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Miꞌkmaꞌki or Miꞌkmaq
The Mi’kma’ki is composed of traditional and current territories of the Mi’kmaq people. The area is divided into seven geographical and traditional districts, and Taqamkuk is now separately represented as an eighth district. Each district was autonomous and headed by a sagamaw who conferred with Wampum readers and women’s councils in order to make decisions. Each district’s sagamaw was also a part of the Mi’kmawey Mawio’mi (Grand Council). The seat of the Sante’ Mawio’mi is at Mniku in Unama’kik and still functions as the capital of the Mi’kma’ki today.
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Sydney – Kjikank (chi-gank-k)
Mi’kmaqk word Kjikank translates to “town.” It’s home to the Membertou First Nation, a band of the Mi’kmaq First Nation. The Membertou First nation is named after Grand Chief Henri Membertou (1510-1611), a political leader during the early contact period. British settlers inhabited the area in 1785, and it served as the colonial capital of Cape Breton Island until 1820 when it merged with Nova Scotia and the capital transferred to Halifax. North Sydney, where the route begins, has its own name, Kweso’mkiaq.
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Bras d’Or Lakes – Pitu’paq
Mi’kmaq people have lived around this lake for thousands of years and refer to it as Pitu’paq, meaning “to which all things flow.” This estuarine body of interconnecting bays, barachois pounds, channels, and islands was formed 10,000 years ago. The two lakes are connected by the Barra Strait and together are considered the Bras d’Or Lakes. The lakes are significant to Mi’kmaq heritage as they have been a reliable food source for generations. A wide variety of fish provide protein for their diet, as do invertebrates such as lobster, oysters, and scallops. The lakes are also a form of transportation between hunting and fishing areas, as well as areas used for spiritual solidarity.
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Cape Breton Island
Ancient First Nations encampments have been traced back as far as 10,600 years ago on the island. The people who hunted caribou on the island became the Mi’kmaq. They have called Cape Breton “Mi’kma’ki” for thousands of years. The first French colonists to arrive called the area Acadia. The island is composed of rocky shores, rolling farmland, glacial valleys, barren headlands, highlands, woods, and plateaus. Geologically, the island is characterized by crystalline and metamorphic rock elevations rising from the south to north, contrasting the island’s eroded lowlands.
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Mouth of the Margaree River – Wja’tujk
The Margaree River is a 75-mile (120-kilometer) river that serves as a well-known trout and Atlantic Salmon fishery. The gravel bars in the upper Northeast portion of the river provide spawning grounds for Atlantic salmon, and the steep valleys along the river serve as habitat for American marten and the rare Gaspé shrew. The river head flows from Lake Ainslie and empties into the Gulf of Saint Lawrence at Margaree Harbour.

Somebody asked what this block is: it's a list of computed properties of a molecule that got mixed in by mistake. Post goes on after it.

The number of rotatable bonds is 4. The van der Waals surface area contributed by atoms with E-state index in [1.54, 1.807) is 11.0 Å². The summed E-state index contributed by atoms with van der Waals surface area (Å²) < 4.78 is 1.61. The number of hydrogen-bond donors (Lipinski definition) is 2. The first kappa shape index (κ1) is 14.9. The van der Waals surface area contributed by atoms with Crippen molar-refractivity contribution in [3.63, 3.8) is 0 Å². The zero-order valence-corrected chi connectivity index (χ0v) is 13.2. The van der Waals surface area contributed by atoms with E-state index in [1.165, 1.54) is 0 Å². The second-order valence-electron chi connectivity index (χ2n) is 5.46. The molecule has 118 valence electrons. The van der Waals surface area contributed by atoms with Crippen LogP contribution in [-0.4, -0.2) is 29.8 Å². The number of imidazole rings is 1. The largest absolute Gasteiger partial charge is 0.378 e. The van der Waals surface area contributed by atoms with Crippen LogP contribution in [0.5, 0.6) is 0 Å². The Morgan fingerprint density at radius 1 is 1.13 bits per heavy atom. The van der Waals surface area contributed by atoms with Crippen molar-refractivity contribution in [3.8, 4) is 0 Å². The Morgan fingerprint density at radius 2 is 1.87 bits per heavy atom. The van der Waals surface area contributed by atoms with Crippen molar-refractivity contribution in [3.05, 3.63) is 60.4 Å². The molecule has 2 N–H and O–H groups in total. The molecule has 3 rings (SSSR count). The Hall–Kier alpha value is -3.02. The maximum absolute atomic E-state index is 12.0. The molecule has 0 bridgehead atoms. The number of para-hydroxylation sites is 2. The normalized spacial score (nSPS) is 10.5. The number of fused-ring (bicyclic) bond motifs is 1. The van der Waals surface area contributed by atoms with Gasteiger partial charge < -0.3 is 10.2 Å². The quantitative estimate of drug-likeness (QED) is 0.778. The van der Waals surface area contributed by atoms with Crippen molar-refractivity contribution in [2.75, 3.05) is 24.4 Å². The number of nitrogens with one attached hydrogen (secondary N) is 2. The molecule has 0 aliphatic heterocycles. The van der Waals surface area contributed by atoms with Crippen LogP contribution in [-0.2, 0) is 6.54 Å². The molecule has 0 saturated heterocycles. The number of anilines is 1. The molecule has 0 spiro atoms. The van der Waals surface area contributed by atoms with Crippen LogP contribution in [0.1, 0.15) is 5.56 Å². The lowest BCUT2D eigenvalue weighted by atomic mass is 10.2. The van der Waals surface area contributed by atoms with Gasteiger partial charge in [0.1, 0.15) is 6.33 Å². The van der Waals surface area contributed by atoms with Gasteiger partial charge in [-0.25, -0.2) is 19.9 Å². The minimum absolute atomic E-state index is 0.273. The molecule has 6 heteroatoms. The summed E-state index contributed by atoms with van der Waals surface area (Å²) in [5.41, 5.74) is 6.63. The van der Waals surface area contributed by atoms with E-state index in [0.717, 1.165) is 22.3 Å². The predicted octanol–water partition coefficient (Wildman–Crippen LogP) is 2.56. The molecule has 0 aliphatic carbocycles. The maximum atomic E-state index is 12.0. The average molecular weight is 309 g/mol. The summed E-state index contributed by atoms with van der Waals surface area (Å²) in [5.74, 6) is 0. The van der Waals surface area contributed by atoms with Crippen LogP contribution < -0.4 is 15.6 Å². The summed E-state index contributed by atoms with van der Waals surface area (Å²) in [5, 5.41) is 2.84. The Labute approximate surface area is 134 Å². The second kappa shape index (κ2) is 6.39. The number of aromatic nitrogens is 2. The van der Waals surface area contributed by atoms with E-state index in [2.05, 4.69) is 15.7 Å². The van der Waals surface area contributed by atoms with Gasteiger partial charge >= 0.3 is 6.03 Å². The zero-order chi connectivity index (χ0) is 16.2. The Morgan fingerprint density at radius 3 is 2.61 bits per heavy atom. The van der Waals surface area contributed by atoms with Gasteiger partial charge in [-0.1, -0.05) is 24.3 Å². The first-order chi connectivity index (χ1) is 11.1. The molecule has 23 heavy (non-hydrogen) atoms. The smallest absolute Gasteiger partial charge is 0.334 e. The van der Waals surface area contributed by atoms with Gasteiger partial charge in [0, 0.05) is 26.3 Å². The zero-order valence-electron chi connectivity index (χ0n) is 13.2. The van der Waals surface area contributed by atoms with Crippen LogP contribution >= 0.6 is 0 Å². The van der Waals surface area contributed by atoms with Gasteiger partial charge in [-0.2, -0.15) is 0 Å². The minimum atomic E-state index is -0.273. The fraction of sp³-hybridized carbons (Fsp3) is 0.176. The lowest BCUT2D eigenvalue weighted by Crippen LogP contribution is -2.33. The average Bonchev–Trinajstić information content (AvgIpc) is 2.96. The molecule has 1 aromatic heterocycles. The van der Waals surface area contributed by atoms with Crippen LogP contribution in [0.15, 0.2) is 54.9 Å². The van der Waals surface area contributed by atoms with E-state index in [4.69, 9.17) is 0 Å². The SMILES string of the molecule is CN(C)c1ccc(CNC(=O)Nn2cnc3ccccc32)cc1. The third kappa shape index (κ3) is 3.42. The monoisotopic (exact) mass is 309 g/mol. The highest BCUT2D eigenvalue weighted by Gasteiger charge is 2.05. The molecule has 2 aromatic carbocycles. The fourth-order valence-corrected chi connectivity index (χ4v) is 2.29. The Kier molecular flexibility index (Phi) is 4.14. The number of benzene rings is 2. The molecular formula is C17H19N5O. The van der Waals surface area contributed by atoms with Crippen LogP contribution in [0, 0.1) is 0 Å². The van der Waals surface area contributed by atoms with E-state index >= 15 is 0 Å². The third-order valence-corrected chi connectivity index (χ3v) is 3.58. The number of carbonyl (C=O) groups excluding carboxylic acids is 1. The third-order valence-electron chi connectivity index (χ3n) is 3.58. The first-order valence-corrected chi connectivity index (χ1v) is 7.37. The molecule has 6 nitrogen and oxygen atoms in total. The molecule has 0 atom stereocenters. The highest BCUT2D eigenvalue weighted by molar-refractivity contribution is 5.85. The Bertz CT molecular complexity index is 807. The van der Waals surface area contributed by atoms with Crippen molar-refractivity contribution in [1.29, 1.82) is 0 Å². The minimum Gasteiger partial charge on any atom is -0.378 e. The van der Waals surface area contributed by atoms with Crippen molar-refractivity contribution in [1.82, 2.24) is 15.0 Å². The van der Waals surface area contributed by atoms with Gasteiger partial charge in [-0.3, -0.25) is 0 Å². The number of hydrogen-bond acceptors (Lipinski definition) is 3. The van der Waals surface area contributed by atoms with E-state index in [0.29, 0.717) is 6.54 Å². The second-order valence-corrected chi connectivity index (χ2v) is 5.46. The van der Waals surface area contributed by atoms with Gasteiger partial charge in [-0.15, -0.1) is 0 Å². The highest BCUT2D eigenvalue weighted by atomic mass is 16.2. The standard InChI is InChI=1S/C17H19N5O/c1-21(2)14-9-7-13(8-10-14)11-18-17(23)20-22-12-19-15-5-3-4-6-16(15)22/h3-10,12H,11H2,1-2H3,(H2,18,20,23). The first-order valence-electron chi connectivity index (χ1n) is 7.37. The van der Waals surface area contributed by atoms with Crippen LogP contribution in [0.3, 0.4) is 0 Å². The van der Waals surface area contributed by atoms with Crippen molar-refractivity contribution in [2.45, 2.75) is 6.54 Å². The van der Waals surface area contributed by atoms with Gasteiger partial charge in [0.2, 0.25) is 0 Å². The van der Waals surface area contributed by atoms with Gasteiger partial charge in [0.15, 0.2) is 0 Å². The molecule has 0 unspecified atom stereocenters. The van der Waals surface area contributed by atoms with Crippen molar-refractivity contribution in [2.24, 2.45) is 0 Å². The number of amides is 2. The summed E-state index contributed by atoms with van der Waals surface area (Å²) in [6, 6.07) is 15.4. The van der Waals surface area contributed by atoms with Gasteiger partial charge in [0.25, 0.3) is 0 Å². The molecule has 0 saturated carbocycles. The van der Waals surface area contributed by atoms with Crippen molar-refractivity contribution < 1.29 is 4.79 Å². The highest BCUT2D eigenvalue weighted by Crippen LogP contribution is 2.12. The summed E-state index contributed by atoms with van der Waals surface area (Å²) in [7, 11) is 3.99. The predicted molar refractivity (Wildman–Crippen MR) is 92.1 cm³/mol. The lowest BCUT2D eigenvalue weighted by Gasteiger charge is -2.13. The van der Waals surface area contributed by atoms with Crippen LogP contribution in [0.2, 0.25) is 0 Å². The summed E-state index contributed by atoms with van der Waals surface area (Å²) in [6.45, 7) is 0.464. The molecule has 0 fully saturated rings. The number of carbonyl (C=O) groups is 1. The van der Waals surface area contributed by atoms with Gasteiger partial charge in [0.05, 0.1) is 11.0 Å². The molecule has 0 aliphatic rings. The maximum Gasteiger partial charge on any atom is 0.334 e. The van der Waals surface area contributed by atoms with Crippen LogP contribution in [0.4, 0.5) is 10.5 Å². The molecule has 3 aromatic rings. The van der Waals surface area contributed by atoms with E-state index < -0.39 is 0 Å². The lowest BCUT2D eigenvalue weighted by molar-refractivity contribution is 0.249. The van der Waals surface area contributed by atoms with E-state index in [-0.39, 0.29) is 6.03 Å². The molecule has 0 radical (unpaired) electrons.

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Indigenous peoples have inhabited the region for thousands of years. New Brunswick is home to the Mi’gmaq in northern and eastern New Brunswick; the Wolastoqiyik (Maliseet) along the Saint John River Valley; and the Peskotomuhkatiyik (Passamaquoddy) in the St. Croix River watershed. The three nations are part of the Wabanaki Confederacy, which also includes the Penobscot and Abenaki nations of Maine. Wabanaki, meaning “Land of the Dawn,” designates a large area including Maine and the Maritime provinces. Today, there are 15 First Nations communities in New Brunswick (Buctouche, Eel Ground, Eel River Bar First Nation, Elsipogtog First Nation, Esgenoôpetitj First Nation, Fort Folly, Indian Island, Kingsclear, Madawaska Maliseet First Nation, Metepenagiag Mi’kmaq Nation, Oromocto, Pabineau, Saint Mary’s, Tobique, Woodstock). According to the Indigenous and Northern Affairs Canada’s Indian Register System, there are 16,985 First Nations people in New Brunswick as of December 2021.
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Fundy National Park
This park is located on the traditional territories of the Mi’kmaq, Wolastoqiyik, and Peskotomuhkati peoples. The park lies between the Saint John River and the Petitcodiac River system. Inland portage routes were created and used by Indigenous people in the area to cross between waterways. The area was of initial interest to European settlers due to the large number of trees that were a source of lumber. The forest industry shaped the area, with many people working in winter lumber camps or spring log drives. By the late 1800s, many of the easily accessible forest had been razed, and the sawmills had clogged rivers and coastal areas, preventing Atlantic salmon from spawning and damaging fisheries in the area. In 1948, the area was designated as New Brunswick’s first national park.
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Bay of Fundy
The Mi’kmaq have fished in the Bay of Fundy and lived in communities around the bay for centuries prior to European contact. The Mi’kmaq have a story about the Bay of Fundy, explaining how the giant Glooscap used the bay to take a bath in the bay. Glooscap went to the beaver, who promised to build a dam in the bay so Glooscap could have enough water to bathe. From the Atlantic, the whale was very upset because he was unable to swim in the bay as he always had. Glooscap had the beaver begin to remove the dam so the whale could swim in the Bay again, but the whale grew impatient and the whale slammed his tail into the dam. The wood from the dam scattered and the water on both sides of the bay began to swell; to this day, the tides of the Bay of Fundy are the highest in the world thanks to the power of the whale.